• Review: Pensive, creepy, frightening and sad are all words could be use to describe this well-written story. Caitlin is the astrophysicist who blames herself for the impending “Rip” that threatens the Earth, even though she was just the one to discover it. Maureen is her recently widowed mother who is partially coping by pretending life will go on, even though she’s fully aware that this is the end. Knowing exactly when it is going to happen and being completely helpless about it throws a beautifully gloomy shadow over the story. Seeing society’s behavior, which ranges from sheer panic to quiescence, is downright creepy. Well done.
  9. “Cages” by Ian Watson [2007]
    • Synopsis: Two government agents undertake a surveillance mission to a rock concert that aims to sonically disrupt the operation of alien “hoops” that have appeared around the world and have caused cages to appear around seemingly random body parts of Earth’s inhabitants.
    • Review: Weird and wonderful stuff, but mostly weird. While there is much speculation about the purpose of the alien hoops and cages – there is never any clear answer although it’s not hard to draw a symbolic reference of your choosing – there is speculation amongst the characters that the impediments (or “impeds”) are personally tailored for each individual. Combined Intelligence agent Sally Adamson, a former hockey player, is inflicted with a knee-cage and her partner/love-interest, Svelte, a former singer, wears a neck-cage. Other cages are more bizarre, like the crotch-cage, hand cages, a living cat that replaces one woman’s forearm, and a couple who have exchanged one eyeball allowing them to see what the other sees when the eye is not covered by an eye patch. Weird, but also shrouded in a potentially-compelling mystery that is never quite resolved. The prose sometimes uses abbreviated dialogue that’s hard to read through without slowing down. The story takes a clever turn when, at a rave party, the techno-music sampled from the bee-like aliens (or maybe mechs) has an unexpected effect on one of the hoops. Very good stuff in here, but also just…bizarre.
  10. “Jellyfish” by Mike Resnick & David Gerrold [2007]
    • Synopsis: A self-referential meta-fiction in which a science fiction writer named Filk affects a fictional-but-really-real jellyfish-like alien race simply by virtue of his writing about them.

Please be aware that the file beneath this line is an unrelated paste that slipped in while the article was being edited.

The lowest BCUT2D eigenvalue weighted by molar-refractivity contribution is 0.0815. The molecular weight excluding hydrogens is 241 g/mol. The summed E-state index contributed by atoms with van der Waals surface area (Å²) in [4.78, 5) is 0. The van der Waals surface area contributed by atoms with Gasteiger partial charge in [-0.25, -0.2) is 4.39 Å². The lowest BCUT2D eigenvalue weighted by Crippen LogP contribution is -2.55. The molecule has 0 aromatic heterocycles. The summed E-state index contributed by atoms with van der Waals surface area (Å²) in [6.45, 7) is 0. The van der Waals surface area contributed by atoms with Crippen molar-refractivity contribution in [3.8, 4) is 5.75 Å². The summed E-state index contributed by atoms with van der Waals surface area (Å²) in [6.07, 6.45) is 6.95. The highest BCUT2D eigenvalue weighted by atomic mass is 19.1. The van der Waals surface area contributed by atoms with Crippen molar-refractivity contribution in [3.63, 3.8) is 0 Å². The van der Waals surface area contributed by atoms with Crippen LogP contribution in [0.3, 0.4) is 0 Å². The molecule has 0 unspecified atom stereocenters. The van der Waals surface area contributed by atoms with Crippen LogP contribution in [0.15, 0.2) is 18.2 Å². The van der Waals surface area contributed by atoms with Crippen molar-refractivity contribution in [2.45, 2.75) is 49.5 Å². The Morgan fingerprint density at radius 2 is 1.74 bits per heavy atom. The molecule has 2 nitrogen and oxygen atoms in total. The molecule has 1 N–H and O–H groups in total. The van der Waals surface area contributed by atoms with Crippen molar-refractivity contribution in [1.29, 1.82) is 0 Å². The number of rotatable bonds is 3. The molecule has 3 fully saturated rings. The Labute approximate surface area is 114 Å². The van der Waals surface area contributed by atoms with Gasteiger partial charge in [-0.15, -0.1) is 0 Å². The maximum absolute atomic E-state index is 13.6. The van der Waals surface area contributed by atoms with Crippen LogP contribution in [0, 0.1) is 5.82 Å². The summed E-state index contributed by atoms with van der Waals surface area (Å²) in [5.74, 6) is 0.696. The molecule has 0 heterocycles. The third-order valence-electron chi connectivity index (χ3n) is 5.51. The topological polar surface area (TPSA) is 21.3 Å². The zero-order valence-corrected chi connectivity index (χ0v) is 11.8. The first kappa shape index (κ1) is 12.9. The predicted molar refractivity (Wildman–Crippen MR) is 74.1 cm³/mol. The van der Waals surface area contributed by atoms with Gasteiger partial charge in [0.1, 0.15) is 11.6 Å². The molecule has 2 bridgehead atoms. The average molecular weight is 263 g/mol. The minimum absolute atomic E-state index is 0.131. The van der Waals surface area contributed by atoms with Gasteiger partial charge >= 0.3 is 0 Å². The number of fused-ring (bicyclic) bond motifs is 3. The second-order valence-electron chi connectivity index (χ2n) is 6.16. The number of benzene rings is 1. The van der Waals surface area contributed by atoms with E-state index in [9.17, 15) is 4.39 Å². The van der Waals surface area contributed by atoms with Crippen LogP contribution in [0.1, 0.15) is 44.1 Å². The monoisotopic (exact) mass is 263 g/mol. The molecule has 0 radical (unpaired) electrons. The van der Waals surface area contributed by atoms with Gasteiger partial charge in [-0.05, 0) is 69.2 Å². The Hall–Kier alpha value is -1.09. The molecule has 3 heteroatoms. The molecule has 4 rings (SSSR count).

• Review: In the absence of any tangible plot, this story felt more like a writing exercise than something intended to go before actual readers. This is made even more disappointing given the normally high-caliber output of the two authors it took to come up with this. Independently, they have written similar stories that were better. (See the reviews for Resnick’s “The Award-Winning Science Fiction Story” and Gerrold’s “The Kennedy Enterprise“.) The only nicety about this story – and this because science fiction fans love to revel in their knowledge of the genre [looks at self] – is the section where Filk, realizing the power he commands, turns his anger towards science fiction writers. What follows in brief orgy of guess-the-real-life-writer references, the solving of which was significantly more entertaining than the story that contained them.
    • Note: For my own recollection (and possibly for your amusement) here are just some of the references: lecherous old scientist Kurt Kazelov = Isaac Asimov; Burt Franklin who write about nomadic desert tribes and epic family feuds = Frank Herbert; Ralph A. McDonell whose dialectic tracts left people wondering what kind of fascist he was = Robert A. Heinlein; Frelff Rondimon who invented Scatology = L. Ron Hubbard; Kim Kinser (note reverse spelling) who “won a ton of awards transferring Africa to some alien planet solely so he could deduct his safaris on his tax returns” = Mike Resnick, referring to his Kirinyaga sequence; “whatsisname”, the sissy little creep who sold who sold the Star Truck script while still in college = David Gerrold. Several other references escaped me.